Introduction

Today is my first attempt to make “lazy sourdough” bread, which is a recipe given to me by my professor on this trip. It involves no kneading, instead letting time do all of the work of leavening the bread. She adapted it from a New York Times post on how to make regular bread (i.e. using commercial yeast) using the same method.

My understanding of kneading, based on this article, is that it helps to line up the gluten proteins and strengthens the dough. However, the author also notes that extended periods of fermentation have a similar effect by breaking up proteins and causing the dough to rise. This recipe involves a 12 hour (!!) fermentation process.

The Starter

The recipe requires 1 cup of sourdough starter, but I only had a few tablespoons of it, so I took it out last night, mixed it with about a half cup of flour and water to achieve a pancake-batter like consistency, and let it ferment overnight. Then, I fed it a few spoonfuls of flour and some water every few hours today until it was nice and bubbly.

starter

I didn’t take a picture of the starter before I added most of it to the dough, but you can see how bubbly the leftover is.

I noticed that the volume of the starter increased a lot then decreased again slightly before I used it to bake, so maybe I need to feed it a little less frequently.

The Dough

before rise

I mixed up the dough around 10pm tonight, and covered it in plastic wrap. I’ll let it rest overnight, around 12 hours, then bake it and see how it goes!

The Next Morning

after rise

This photo is from 9am, about 11 hours later. The dough has increased in size dramatically but I also noticed a lot of small bubbles on the top, which makes me wonder whether I did something wrong. But the nice thing about bread is that it’s hard to mess it up to the point where it doesn’t still taste good, so I pressed onwards. I started pre-heating the oven and a covered metal pot to as hot as the oven would go (250º C ≈ 428º F).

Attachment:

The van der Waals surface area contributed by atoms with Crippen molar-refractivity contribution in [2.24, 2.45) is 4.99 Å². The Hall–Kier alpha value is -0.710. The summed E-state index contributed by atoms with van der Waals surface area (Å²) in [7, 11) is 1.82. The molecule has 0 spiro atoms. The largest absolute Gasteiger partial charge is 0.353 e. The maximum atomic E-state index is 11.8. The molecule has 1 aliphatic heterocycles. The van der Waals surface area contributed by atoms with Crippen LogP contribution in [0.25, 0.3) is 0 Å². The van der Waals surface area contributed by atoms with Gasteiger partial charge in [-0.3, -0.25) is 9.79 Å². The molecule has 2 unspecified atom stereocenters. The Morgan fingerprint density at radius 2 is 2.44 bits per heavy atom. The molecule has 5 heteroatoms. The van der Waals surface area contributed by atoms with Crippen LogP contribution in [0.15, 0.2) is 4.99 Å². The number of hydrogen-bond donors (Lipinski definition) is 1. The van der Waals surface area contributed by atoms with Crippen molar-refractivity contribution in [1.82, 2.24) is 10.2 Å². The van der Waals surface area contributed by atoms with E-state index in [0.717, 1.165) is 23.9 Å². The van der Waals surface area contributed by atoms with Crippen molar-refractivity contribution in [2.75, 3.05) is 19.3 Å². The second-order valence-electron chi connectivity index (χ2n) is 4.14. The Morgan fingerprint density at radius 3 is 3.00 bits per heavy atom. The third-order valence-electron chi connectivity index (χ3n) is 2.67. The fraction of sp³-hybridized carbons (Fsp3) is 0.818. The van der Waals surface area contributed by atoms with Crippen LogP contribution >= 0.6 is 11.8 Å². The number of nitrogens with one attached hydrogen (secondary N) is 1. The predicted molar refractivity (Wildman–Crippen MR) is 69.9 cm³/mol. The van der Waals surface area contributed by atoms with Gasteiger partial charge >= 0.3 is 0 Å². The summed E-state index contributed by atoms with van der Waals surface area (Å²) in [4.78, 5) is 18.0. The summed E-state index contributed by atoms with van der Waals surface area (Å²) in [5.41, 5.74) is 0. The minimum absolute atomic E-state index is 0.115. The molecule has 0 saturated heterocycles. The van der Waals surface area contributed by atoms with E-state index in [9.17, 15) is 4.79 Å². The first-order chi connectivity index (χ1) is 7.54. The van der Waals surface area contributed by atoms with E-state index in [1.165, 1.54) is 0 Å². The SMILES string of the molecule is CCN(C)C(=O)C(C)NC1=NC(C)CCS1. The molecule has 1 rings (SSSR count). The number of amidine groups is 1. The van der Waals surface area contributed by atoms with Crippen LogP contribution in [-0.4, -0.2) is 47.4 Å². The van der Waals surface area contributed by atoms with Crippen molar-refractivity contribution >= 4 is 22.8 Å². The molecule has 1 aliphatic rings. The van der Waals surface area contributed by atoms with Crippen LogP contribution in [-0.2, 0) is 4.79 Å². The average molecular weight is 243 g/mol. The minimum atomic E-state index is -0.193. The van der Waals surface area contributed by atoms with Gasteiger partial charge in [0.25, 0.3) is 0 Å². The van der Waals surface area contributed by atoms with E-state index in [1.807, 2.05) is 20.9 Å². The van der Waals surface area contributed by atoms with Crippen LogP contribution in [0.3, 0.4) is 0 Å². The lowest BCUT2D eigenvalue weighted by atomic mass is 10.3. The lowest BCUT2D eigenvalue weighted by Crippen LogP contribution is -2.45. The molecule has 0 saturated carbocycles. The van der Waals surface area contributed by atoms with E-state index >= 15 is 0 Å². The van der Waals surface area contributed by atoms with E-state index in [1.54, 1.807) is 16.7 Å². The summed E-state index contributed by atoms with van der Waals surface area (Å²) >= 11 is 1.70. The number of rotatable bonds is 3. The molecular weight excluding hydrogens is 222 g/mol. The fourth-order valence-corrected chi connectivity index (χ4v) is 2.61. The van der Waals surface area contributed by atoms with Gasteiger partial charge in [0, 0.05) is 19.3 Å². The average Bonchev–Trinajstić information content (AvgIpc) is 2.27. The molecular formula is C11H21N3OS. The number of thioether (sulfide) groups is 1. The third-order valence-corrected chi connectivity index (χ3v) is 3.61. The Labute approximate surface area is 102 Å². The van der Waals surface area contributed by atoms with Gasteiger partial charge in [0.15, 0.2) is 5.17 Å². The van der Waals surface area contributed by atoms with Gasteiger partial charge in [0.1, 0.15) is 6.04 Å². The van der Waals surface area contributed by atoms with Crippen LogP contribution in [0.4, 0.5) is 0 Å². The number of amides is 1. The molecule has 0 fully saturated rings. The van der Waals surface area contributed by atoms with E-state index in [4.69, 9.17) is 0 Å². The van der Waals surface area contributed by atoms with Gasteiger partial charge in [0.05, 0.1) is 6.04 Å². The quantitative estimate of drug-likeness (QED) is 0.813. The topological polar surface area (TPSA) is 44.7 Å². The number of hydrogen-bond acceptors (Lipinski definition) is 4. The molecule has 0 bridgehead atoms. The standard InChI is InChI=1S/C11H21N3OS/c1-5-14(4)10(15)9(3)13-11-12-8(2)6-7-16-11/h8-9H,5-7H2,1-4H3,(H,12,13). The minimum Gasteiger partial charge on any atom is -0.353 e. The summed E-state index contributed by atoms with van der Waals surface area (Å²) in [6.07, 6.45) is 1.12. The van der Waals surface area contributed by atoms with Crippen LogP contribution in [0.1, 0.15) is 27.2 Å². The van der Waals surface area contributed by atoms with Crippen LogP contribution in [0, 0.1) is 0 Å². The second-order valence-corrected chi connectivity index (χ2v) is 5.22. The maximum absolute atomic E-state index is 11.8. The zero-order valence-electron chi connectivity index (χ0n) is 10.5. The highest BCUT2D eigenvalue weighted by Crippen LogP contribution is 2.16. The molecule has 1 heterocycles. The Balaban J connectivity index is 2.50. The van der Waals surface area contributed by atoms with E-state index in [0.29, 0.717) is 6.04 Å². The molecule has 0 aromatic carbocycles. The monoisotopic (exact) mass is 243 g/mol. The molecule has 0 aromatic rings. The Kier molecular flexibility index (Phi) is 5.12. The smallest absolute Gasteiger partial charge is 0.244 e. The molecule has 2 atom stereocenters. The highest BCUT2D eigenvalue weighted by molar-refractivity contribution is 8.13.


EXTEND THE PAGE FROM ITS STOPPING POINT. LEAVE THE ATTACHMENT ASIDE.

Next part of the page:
I floured my table with what I thought was a lot of flour–but apparently was not enough, because the dough still stuck!–and dumped it out on the table.

In the future I will use even more flour to make sure that every part of the workspace is thoroughly covered. This dough is so wet that it seems to soak up flour like crazy!

I (somewhat sloppily) pulled the four corners of the dough over the center, then flipped it over and dumped it fold-side down on some plastic wrap.

I didn’t flour the plastic wrap beforehand, but I recommend doing so, otherwise your dough will stick like mine did!

Unfortunately I didn’t take any photos of the dough pre-baking, but you can imagine what a dough ball looks like.

The Final Bread

final bread

crumb pic

…aaand I accidentally made flatbread. (Yes, I know this isn’t how flatbread looks, just ignore my bad joke.) Maybe there was something wrong with all those bubbles in the dough. My professor suggested that I may have left the dough to rise too long, causing it to over-proof. I left it about 12 hours, but 10 might be better. I’ll start feeding my starter again, and try again tonight!

I’m curious about why over-proofing causes the bread to collapse. I’ll have to do some research.

Still tastes good, though! 😊 Just a little dense.

Lessons Learned

  • Try feeding the starter more flour, but less frequently, to see if that helps the volume.
  • Keep a closer eye on the dough to make sure it doesn’t over-proof. I’ll watch the plastic wrap covering the dough to make sure it’s stretched tight. This seems to be a good indicator of the dough’s proofing level. 10 hours may be a better length of time than 12.
  • Use way more flour than you think is necessary when dumping the dough out onto your workspace, because it will absorb it like mad.
  • Also, flour your plastic wrap!!